A Marietta couple was arrested Tuesday night for sexually assaulting a teenage family member, acts they say ccurred due to their religious beliefs.
Arrested were Daniel R. Hess, 45, and his live-in girlfriend, Lacey K. Day, 30, of 728 Mount Tom Road, Marietta. The couple was charged with third-degree sexual battery after allegedly assaulting a 15-year-old girl on three occasions beginning in late 2010.
"We've been conducting the investigation for about the last two weeks. It came to our attention through another public service agency within the county," said Washington County Sheriff Larry Mincks.
Upon his arrest, Hess maintained the assault was a result of his religious beliefs, according to the sheriff.
"The guy sort of alluded to the fact the reason he did it was his belief in Wicca," Mincks explained.
The Wiccan religion is almost a completely decentralized religion, but believes in a deity construct, reincarnation, the law of attraction and power through knowledge, according to wicca.org. Wiccans are also believers in the power of magic.
One principle of Wicca states, "we value sex as pleasure as the symbol and embodiment of life, and as one of the sources of energy used in magical practice and religious worship."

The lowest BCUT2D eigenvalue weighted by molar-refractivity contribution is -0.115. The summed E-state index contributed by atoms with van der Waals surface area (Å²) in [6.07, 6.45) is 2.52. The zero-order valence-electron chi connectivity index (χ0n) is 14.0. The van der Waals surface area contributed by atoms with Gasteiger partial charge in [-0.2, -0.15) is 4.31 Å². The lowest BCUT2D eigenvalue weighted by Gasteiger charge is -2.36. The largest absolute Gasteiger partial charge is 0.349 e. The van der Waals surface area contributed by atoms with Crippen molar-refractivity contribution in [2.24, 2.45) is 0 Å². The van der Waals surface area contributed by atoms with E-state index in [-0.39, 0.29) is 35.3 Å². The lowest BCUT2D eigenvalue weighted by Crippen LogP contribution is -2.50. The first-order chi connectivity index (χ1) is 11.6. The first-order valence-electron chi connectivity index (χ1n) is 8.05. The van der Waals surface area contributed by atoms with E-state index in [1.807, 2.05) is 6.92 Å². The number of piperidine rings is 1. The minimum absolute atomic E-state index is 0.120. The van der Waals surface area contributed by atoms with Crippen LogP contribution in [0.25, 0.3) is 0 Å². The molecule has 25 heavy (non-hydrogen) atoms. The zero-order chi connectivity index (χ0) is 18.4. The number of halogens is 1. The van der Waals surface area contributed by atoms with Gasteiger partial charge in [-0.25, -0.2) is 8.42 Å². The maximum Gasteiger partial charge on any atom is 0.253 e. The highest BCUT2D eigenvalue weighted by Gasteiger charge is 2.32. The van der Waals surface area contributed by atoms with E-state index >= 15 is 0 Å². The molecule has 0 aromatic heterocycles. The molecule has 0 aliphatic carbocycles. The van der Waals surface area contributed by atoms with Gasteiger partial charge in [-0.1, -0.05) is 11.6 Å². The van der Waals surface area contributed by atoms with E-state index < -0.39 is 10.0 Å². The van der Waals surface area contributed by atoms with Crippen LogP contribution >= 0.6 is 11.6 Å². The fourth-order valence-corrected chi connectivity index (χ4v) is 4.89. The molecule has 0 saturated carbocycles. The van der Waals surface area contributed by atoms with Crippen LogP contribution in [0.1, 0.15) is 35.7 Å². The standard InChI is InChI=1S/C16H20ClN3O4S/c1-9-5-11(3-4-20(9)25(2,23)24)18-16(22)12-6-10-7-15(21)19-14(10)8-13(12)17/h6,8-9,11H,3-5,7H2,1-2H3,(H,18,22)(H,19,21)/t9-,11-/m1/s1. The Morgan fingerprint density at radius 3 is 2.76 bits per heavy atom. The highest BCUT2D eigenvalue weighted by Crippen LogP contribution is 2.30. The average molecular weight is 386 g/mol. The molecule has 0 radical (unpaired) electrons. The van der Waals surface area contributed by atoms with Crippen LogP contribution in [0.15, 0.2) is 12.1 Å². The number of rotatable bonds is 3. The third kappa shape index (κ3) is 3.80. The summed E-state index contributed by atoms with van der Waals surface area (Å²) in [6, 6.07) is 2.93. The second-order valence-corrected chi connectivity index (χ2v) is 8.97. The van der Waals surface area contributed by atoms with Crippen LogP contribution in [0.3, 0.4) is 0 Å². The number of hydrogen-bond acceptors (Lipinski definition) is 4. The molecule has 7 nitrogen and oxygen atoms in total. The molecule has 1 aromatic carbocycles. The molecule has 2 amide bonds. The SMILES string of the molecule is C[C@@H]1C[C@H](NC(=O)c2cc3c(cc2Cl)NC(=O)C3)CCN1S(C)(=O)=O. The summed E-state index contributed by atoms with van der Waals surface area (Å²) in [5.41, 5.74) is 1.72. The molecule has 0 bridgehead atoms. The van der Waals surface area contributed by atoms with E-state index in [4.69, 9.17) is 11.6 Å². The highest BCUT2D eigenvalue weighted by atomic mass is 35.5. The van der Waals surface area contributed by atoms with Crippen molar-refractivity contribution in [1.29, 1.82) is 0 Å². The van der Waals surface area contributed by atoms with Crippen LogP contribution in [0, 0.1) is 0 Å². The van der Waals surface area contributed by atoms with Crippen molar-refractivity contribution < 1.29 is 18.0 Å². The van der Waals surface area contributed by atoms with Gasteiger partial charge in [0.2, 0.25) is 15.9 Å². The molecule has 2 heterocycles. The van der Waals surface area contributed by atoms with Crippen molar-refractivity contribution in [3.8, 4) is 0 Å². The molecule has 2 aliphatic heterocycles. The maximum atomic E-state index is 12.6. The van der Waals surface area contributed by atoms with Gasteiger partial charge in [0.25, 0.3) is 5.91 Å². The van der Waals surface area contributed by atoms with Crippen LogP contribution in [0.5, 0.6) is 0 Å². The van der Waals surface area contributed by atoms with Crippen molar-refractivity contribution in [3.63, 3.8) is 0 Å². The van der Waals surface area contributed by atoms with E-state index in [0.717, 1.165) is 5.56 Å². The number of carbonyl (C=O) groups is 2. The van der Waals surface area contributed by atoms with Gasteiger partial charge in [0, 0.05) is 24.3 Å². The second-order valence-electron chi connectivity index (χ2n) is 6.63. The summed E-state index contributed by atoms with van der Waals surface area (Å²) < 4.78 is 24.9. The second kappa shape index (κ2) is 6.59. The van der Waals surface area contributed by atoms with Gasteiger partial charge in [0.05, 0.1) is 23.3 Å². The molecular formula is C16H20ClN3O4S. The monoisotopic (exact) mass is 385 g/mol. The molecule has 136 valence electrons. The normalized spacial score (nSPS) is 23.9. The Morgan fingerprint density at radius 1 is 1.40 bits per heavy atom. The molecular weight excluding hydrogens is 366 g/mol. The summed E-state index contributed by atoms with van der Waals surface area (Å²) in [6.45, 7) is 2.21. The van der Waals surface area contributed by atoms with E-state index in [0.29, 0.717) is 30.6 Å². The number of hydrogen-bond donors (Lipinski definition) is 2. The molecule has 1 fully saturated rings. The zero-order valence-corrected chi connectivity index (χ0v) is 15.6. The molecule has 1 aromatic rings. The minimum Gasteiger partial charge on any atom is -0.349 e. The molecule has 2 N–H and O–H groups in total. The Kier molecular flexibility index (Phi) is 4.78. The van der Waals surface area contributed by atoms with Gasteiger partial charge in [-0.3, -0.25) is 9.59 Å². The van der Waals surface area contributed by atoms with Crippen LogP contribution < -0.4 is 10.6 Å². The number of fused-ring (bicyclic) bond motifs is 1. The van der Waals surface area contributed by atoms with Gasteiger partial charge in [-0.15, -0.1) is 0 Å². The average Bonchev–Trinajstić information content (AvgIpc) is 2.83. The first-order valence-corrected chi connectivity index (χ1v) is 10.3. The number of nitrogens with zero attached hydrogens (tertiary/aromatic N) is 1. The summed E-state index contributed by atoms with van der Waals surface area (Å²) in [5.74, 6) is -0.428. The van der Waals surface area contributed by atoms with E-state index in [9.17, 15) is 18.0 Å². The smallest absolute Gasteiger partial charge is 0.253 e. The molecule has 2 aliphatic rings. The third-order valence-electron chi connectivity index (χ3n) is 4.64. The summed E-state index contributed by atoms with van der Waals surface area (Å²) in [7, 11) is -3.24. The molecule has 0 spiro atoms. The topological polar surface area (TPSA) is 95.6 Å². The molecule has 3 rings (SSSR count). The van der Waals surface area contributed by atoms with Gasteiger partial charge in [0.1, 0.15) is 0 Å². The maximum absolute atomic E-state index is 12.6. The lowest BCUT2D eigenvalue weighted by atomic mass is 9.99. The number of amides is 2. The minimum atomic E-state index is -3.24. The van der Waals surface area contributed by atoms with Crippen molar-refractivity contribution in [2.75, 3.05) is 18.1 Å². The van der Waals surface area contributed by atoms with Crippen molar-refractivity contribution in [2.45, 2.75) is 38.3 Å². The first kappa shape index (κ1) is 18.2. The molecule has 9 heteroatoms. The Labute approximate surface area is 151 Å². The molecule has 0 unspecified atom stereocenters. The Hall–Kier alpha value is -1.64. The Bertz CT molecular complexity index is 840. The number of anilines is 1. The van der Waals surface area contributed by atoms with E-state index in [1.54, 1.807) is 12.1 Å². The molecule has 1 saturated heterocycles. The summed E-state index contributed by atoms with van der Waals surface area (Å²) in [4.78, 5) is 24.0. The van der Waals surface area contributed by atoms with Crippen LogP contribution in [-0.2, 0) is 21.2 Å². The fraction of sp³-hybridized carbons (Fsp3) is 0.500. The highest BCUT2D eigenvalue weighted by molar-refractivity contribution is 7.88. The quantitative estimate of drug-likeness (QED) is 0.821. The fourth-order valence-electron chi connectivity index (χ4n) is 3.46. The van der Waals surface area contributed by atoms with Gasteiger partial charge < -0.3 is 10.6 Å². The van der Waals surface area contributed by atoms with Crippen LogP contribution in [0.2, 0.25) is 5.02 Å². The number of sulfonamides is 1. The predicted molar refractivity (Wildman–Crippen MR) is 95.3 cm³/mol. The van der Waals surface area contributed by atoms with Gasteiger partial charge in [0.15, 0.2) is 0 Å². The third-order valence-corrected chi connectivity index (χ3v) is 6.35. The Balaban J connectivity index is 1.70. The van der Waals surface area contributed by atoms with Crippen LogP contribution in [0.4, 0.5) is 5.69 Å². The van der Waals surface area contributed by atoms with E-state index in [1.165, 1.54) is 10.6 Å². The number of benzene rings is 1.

Regardless of what religious belief a practitioner has, it does not justify the assault of a child, say officials with Washington County Children Services.
"It doesn't matter what kind of religion it is. In America, in Ohio, in Washington County, it is illegal to sexually abuse a child," said Alice Stewart, intake assessment supervisor with Washington County Children Services.
According to the Washington County Sheriff's Office, Hess and Day engaged in various sexual acts with the victim on three occasions while she was visiting their residence on Mount Tom Road.
Questioned by police, Day admitted to being involved in sexual acts with the victim and Hess during the three incidents.
According to the sheriff's office, Hess refused to make any specific statements regarding the assault, but indicated what the victim said was the truth.
Religious freedom is guaranteed by the Constitution of the United States and its amendments, but the practice of religion must be maintained within the law of the country, Stewart said.
"There is absolutely freedom of religion, but you also have to follow the laws in the country where you live. So they can be whatever religion they want to be, but they cannot use religion to sexually abuse a child," Stewart said.